How Chelsea have stayed within FFP rules despite £500m transfer assault
A British-record deal to bring in Enzo Fernandez for more than £106million takes Todd Boehly and Clearlake Capital’s spending past £500m in just two windows.
Here Telegraph Sport explores why Chelsea are safe from financial fair play penalties for now - but Champions League qualification is imperative.
Why splashing the cash is not as risky as it might appear for Chelsea
The club accounted for around a quarter of total expenditure across English football in recent months, with co-controlling owner Behdad Egbhali and director of global talent and transfers Paul Winstanley clinching final deals on Tuesday.
Yet despite blowing their rivals out of the water, there is a detailed strategy at the club to ensure there is no danger of the club immediately breaching financial fair play rules. Spreading payments on incoming transfers and keen interest in their academy graduates have convinced the club they can keep the Uefa number crunchers at bay.
Lengthy contracts and staggered payments
Chelsea have been smart in exploiting Uefa rules still allowing total fees to be spread across contracts. Fernandez will not be declared as a £106m-plus one-off buy. The club had been in negotiations with Benfica around staggering the deal across one large payment and five later payments.
However, in terms of FFP, it is more important the payments can be declared across the contract that is handed to Fernandez. It could be safely assumed, therefore, that he would be announced on a lengthy deal. This is in line with a strategy Chelsea have employed throughout an incredible January transfer window, having signed Mykhailo Mudryk for £88m, Joao Felix on loan, Benoit Badiashile and Noni Madueke, plus a host of promising youngsters.
Mudryk signed an eight-and-a-half year contract while France defender Badiashile penned a seven-and-a-half year deal after his £35m move from Monaco. Amortisation allows the Mudryk fee to be divided over the eight years of his deal, working out as roughly £10m a year.
Success in recent years and a changing FFP system
Recent on-field success - the Champions League in 2021 and the European Super Cup - represented a healthy cushion against losses ahead of the Boehly consortium takeover. Effectively, those two trophies gave the club an additional £119m over the current system assessing losses over a three year period.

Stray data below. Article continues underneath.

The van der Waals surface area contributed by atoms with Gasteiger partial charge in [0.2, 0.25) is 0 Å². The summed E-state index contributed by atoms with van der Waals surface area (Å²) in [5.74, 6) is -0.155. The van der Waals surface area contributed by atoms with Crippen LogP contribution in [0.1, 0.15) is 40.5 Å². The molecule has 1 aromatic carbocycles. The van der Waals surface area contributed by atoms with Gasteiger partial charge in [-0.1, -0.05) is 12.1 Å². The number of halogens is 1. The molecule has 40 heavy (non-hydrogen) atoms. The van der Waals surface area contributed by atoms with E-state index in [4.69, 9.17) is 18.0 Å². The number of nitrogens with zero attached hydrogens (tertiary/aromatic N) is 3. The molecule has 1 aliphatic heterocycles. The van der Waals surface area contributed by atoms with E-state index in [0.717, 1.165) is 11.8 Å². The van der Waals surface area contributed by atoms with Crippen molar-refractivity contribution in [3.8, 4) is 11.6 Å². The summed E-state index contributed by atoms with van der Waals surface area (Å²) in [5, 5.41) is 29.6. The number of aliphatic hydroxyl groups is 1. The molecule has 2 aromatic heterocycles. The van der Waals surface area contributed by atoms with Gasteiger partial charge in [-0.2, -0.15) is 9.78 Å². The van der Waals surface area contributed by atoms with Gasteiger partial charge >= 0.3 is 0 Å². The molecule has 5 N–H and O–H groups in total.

With that initial security, Chelsea are now spending heavily while Uefa's new Financial Sustainability and Club Licensing Regulations (FSCLR) are introduced in a staggered format. A new “squad cost control” limit where clubs will be limited to spending 70 per cent of their revenue in a calendar year on player wages, transfers and agents’ fees will eventually be introduced.
But for this year, the limit is a relatively generous 90 per cent. Timing is key. The loophole allowing those deals to be secured over such long contracts is also likely to be slammed shut in the summer. European football’s governing body looks set to fix a five-year maximum for the length of time over which a player’s transfer fee can be spread by the next transfer window.
The world-leading academy producing ‘pure profit’
The current ownership inherited one of football's finest academies. Selling on graduates can then be declared as pure profit under sustainability rules. Tammy Abraham and Fikayo Tomori brought in fees of more than £60milllion combined as they were sold to Serie A clubs in recent sales.
Kieran Maguire, a lecturer in football finance at Liverpool University, says upcoming sales of homegrown talent will play a major part if Chelsea want to continue spending at their current rate. "Abraham, Tomori are pure profit on sales," he told Telegraph Sport. "Conor Gallagher, Loftus-Cheek and Hudson-Odoi could be potentially the same. Crucially, you can take all the profit in the year of sale but spread purchases over the life of contract via amortisation."
The potential sale of Gallagher for £40m would effectively match "£280m spending on players with seven year deals", Maguire adds.
The huge gamble on Champions League qualification
Chelsea's plan is not without risk. Having done such big business, failing to qualify for the Champions League this summer would be devastating and potentially prompt a rethink. Chelsea secured around £106million for winning their most recent Champions League, and the smaller European competitions are worth around a fifth of that potential revenue. "There is a significant knock-on effect if you don't qualify," Maguire adds.
Regardless of where Chelsea finish, Boehly has made good on a promise he issued to fans as his protracted takeover finally completed in May last year.
The deal to buy the club was worth a total £4.25bn, factoring in investments the new owners had promised to deliver. The same big spending approach he had delivered with success at the LA Dodgers had been a key part in him winning the race to buy the club. Boehly then told fans investment in talent would be maintained to "build on Chelsea's remarkable history of success."